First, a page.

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More than 10,000 years before the first Europeans set foot on the coast of New York, there were thriving societies of people working the land and building political confederacies. Although it isn’t a huge place, Long Island was home to multiple Native American peoples, and they had a massive role to play in making it what it is today and building it into what it will become tomorrow.
Long Island’s Name
Before white settlers called the piece of land off the coast of New York Long Island, residents called it Paumanok, Sewanhacky, and Wamponomon. There were plenty of other names for the island written on maps, and different spellings abounded. The native peoples of the region did not have a written language, so Europeans had to guess at spellings phonetically. Since many settlers and explorers did not have great spelling, even people who agreed on the same name might have spelled it differently. Even the same person might spell a word differently depending on the day.
Two names for the island, Sewanhacky and Wamponomon, refer to wampum, shells from local clams, or quahogs, usually strung into decorative ropes and belts. The settlers traded with them, treating them as money during negotiations with indigenous groups.
Lots of people means lots of jobs are needed to support those people. Those who lived on the island off the coast of New York turned to the sea for food, and they were expert fishers. Of course, fish weren’t the only thing living in the water, and whales, lobsters, clams, and more landed on the dinner table. People also hunted, and a few farmed staples like corn on the island.
Dugout canoes were the preferred form of transportation. Hunters and fishers came home to round, woven buildings with a central smoke hole that worked like a chimney. This highly adaptable way of life suited the area well and demonstrated the innovation the first true settlers must have used to battle the elements at the tail end of the Ice Age.
Tribes of Long Island Origin
It’s difficult to say with certainly exactly how many native peoples called the island home. Certainly many came and went during the thousands of years before Europeans crossed the Atlantic. Because of vast cultural differences, white settlers often failed to understand the cultural dynamics of the people they met, which means the 13 tribes they reported finding when they first visited could be a number that’s too high, too low, or perfectly accurate. The 13 tribes white settlers reported meeting were the Canarsie, Rockaways, Merricks, Massapequas, Matinecocks, Nissaquogues, Setaukets, Corchaugs, Secatogues, Unkechaugs, Shinnecock, Montaukett, and Manhansets. Like all early accounts from white settlers, these reported names should not necessarily be taken at face value. Some ongoing research suggests that the language barrier and cultural differences between the people of Long Island and the white settlers led to many miscommunications, including mistaking land or area names for the names of native peoples. Introductions to groups might have been confused with directions.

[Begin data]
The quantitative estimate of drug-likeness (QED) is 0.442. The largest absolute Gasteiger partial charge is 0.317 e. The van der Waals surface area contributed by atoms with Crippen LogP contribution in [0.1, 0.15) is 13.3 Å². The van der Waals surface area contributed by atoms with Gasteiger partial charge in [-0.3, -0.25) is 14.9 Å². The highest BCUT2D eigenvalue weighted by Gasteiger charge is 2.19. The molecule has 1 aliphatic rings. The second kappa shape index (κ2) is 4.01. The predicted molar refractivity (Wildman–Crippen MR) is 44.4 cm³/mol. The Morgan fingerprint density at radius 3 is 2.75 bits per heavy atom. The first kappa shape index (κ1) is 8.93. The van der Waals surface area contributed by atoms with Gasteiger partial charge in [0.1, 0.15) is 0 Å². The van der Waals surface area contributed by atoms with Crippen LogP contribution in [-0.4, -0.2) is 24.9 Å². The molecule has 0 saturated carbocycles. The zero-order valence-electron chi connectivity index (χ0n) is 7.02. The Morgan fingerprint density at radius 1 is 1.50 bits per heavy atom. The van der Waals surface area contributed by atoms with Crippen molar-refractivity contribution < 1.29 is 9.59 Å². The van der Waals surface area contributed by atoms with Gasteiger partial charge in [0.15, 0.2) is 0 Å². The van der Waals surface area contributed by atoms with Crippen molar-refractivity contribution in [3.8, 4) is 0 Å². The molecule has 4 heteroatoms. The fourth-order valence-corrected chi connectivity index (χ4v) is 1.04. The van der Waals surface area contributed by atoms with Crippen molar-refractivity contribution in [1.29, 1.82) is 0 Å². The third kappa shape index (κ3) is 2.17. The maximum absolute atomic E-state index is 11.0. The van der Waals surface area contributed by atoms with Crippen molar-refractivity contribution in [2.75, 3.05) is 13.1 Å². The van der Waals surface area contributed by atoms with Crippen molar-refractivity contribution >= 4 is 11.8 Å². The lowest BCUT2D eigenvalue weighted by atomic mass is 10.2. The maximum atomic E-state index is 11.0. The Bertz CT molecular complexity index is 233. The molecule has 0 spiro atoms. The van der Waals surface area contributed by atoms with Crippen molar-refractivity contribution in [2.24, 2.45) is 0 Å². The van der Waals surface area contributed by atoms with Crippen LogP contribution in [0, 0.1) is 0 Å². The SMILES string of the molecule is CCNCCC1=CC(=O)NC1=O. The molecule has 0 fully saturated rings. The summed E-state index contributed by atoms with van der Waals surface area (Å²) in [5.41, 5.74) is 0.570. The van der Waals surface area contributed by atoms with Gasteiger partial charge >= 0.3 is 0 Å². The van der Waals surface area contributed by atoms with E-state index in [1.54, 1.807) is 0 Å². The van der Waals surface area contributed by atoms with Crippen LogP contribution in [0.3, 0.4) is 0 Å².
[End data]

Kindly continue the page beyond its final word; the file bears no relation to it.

New England and Long Island Indians
The people of Long Island generally spoke Algonquian dialects. Algonquian is more than a group of languages: It’s also a vast group of peoples connected by cultural links that stretches down the East Coast and up into Canada.
People living on the island were all part of what historians sometimes call the Montauk Confederacy. This confederacy was probably part of the Delaware or Lenape communion. That communion was also linked to the Powhatan Federation, best known for their interactions with the settlers at Jamestown and the kidnapping of Pocahontas. Cultural and political ties stretched all over North America despite plagues that wiped out entire communities.
Contemporary Indigenous Peoples of Long Island
Although the vast majority of native peoples were driven away from New York and Long Island before the Revolutionary War even began, that doesn’t mean they disappeared. Today, some have returned, and many are trying to preserve or reignite elements of their culture that mission schools, unjust laws, land theft, and oppression have tried to obliterate. The Shinnecock people are currently working on reviving their language, for instance. The Confederation of Sovereign Nanticoke-Lenape Tribes is still around today, and various indigenous groups actively help people connect with long-lost relatives, discover ancient roots, and work hard to preserve and improve their communities. Some leaders are also taking part in discussions about New York City’s seal and how it can better represent indigenous citizens.
It’s true that 90% of Native Americans were killed, either intentionally or incidentally, by European settlers, but that doesn’t mean their descendants aren’t still with us. They are working to reclaim land, educate neighbors, and celebrate the original American lifestyle, just as they have for more than 10,000 years.
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